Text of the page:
64. Running with the Wolf Pack

64. Running with the Wolf Pack

From Chicken Soup for the Soul: Runners

Running with the Wolf Pack

I hated every minute of training, but I said, “Don’t quit. Suffer now and live
the rest of your life as a champion.”
 ~Muhammad Ali

I didn’t get a chance to voice my opinion about running when I joined the Women’s Army Corps. When “Aunt Sam” yelled “Double-time, march,” off we went in a cloud of dust — no matter if our feet were blistered and our lungs felt ready to pop. Basic training is serious stuff. We’d run at 5 AM or at dusk — whenever they said, wherever they said.

I’d never run in my life, save for a few laps around my high school gym. I was a true tenderfoot. The first couple of days, our platoon practiced on an oval track, but soon we were running over steep hills, across sandy beaches, along winding paths. We would have run into the ocean had the drill sergeant pointed us in that direction but (luckily) she never happened to think of it.

Did we actually want to run? No! At the outset, most of us would have voted not to run at the crack of dawn, but to stay in our bunks for a little more shut-eye. We complained, we grimaced, we cussed. It wasn’t as though we ever did anything when we got to our destination. We’d simply loop around and run back to where we’d started.

By the third week of training, we found our rhythm. We got in step and stayed in step, singing and clapping. The adventure of running as a team somehow made it seem easier. Whereas at the outset a mile seemed a sheer impossibility, soon we were chalking up three or more miles in a single stretch and hardly complaining. Our attitude had changed drastically.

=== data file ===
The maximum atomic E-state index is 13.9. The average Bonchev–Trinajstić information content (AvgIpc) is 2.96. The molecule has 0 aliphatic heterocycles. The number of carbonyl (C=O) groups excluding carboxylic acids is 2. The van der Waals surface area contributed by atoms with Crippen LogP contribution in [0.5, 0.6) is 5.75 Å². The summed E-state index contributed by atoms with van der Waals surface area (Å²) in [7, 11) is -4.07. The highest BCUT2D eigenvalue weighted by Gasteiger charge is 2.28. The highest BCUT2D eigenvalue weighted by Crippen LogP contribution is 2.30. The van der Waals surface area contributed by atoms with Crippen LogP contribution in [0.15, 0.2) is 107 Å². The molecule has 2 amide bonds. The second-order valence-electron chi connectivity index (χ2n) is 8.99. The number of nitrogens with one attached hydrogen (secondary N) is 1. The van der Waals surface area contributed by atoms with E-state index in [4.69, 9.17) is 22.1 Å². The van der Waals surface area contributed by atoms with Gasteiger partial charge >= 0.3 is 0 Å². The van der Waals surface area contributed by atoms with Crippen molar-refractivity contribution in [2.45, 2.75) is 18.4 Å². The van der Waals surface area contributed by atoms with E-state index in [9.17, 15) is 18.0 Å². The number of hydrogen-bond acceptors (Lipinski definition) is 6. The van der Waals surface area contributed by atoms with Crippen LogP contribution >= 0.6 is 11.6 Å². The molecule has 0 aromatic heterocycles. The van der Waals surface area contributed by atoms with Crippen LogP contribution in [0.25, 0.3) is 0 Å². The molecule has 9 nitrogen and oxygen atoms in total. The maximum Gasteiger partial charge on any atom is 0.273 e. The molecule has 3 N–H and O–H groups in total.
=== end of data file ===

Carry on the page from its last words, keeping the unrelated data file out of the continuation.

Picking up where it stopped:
No matter how exhausted we became, one thing was for sure — we never gave up. As distances increased, we became a crazed pack of wild wolves, fifty females strong, charging along together, pushing ourselves to limits we’d never even imagined. There was another hidden motivation to keep us on our feet. When we weren’t running, we were stuck in the barracks either scrubbing (a floor, a toilet, a hallway) or polishing (shoes, boots, anything metal), so running had distinct advantages.

We never ran indoors. No matter if we would encounter sheets of rain, blinding sandstorms or even late snow flurries, we’d be outside in the fresh air — left, right, left, right — so many hundreds of thousands of steps you couldn’t keep count. Running in our pack had become our way of life.

As all things do, our eight weeks of basic training drew to a close and it was time for fifty fast friends to part ways. Some would be shipped off to Korea, others to bases around the U.S., many of us to Europe.

The night before our graduation from basic training, we sat in a circle, our feet soaking in buckets of hot water. We laughed about how inept we’d been those first few days — how slow, how clumsy. It seemed a lifetime ago. At our graduation ceremony, we marched around the parade field at a normal walking pace. In our hearts we knew we were a wolf pack of strong women warriors — ready to run, run, run up against anything that dared to get in our way.

~Roberta Beach Jacobson

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